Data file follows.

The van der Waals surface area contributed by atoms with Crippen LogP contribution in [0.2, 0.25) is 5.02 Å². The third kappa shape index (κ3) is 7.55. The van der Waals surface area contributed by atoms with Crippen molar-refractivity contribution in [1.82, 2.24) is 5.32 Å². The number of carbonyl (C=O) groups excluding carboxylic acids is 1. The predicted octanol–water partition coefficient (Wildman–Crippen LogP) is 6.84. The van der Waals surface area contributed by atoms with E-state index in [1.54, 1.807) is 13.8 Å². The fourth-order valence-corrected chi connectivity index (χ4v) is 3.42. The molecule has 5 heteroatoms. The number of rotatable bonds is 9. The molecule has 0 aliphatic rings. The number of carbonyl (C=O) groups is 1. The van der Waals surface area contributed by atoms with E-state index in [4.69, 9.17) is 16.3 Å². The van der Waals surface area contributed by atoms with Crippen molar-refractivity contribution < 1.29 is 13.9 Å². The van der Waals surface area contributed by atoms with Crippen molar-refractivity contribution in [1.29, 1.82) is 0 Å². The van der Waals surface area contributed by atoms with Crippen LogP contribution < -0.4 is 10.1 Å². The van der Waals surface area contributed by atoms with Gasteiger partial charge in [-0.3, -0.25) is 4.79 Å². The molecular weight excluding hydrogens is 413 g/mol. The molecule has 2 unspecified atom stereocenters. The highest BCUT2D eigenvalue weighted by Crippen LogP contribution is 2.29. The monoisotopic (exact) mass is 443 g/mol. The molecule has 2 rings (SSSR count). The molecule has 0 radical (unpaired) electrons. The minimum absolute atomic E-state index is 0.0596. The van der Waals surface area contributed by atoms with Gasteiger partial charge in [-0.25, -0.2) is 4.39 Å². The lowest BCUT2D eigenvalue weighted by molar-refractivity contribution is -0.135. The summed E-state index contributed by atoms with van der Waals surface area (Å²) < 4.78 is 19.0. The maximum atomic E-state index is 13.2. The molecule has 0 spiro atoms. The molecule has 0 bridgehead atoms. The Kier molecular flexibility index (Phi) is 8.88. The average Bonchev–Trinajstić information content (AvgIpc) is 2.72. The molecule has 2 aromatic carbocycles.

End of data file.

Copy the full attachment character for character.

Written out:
The van der Waals surface area contributed by atoms with Crippen LogP contribution in [0.2, 0.25) is 5.02 Å². The third kappa shape index (κ3) is 7.55. The van der Waals surface area contributed by atoms with Crippen molar-refractivity contribution in [1.82, 2.24) is 5.32 Å². The number of carbonyl (C=O) groups excluding carboxylic acids is 1. The predicted octanol–water partition coefficient (Wildman–Crippen LogP) is 6.84. The van der Waals surface area contributed by atoms with E-state index in [1.54, 1.807) is 13.8 Å². The fourth-order valence-corrected chi connectivity index (χ4v) is 3.42. The molecule has 5 heteroatoms. The number of rotatable bonds is 9. The molecule has 0 aliphatic rings. The number of carbonyl (C=O) groups is 1. The van der Waals surface area contributed by atoms with E-state index in [4.69, 9.17) is 16.3 Å². The van der Waals surface area contributed by atoms with Crippen molar-refractivity contribution < 1.29 is 13.9 Å². The van der Waals surface area contributed by atoms with Crippen molar-refractivity contribution in [1.29, 1.82) is 0 Å². The van der Waals surface area contributed by atoms with Crippen LogP contribution < -0.4 is 10.1 Å². The van der Waals surface area contributed by atoms with Gasteiger partial charge in [-0.3, -0.25) is 4.79 Å². The molecular weight excluding hydrogens is 413 g/mol. The molecule has 2 unspecified atom stereocenters. The highest BCUT2D eigenvalue weighted by Crippen LogP contribution is 2.29. The monoisotopic (exact) mass is 443 g/mol. The molecule has 2 rings (SSSR count). The molecule has 0 radical (unpaired) electrons. The minimum absolute atomic E-state index is 0.0596. The van der Waals surface area contributed by atoms with Gasteiger partial charge in [-0.25, -0.2) is 4.39 Å². The lowest BCUT2D eigenvalue weighted by molar-refractivity contribution is -0.135. The summed E-state index contributed by atoms with van der Waals surface area (Å²) < 4.78 is 19.0. The maximum atomic E-state index is 13.2. The molecule has 0 spiro atoms. The molecule has 0 bridgehead atoms. The Kier molecular flexibility index (Phi) is 8.88. The average Bonchev–Trinajstić information content (AvgIpc) is 2.72. The molecule has 2 aromatic carbocycles.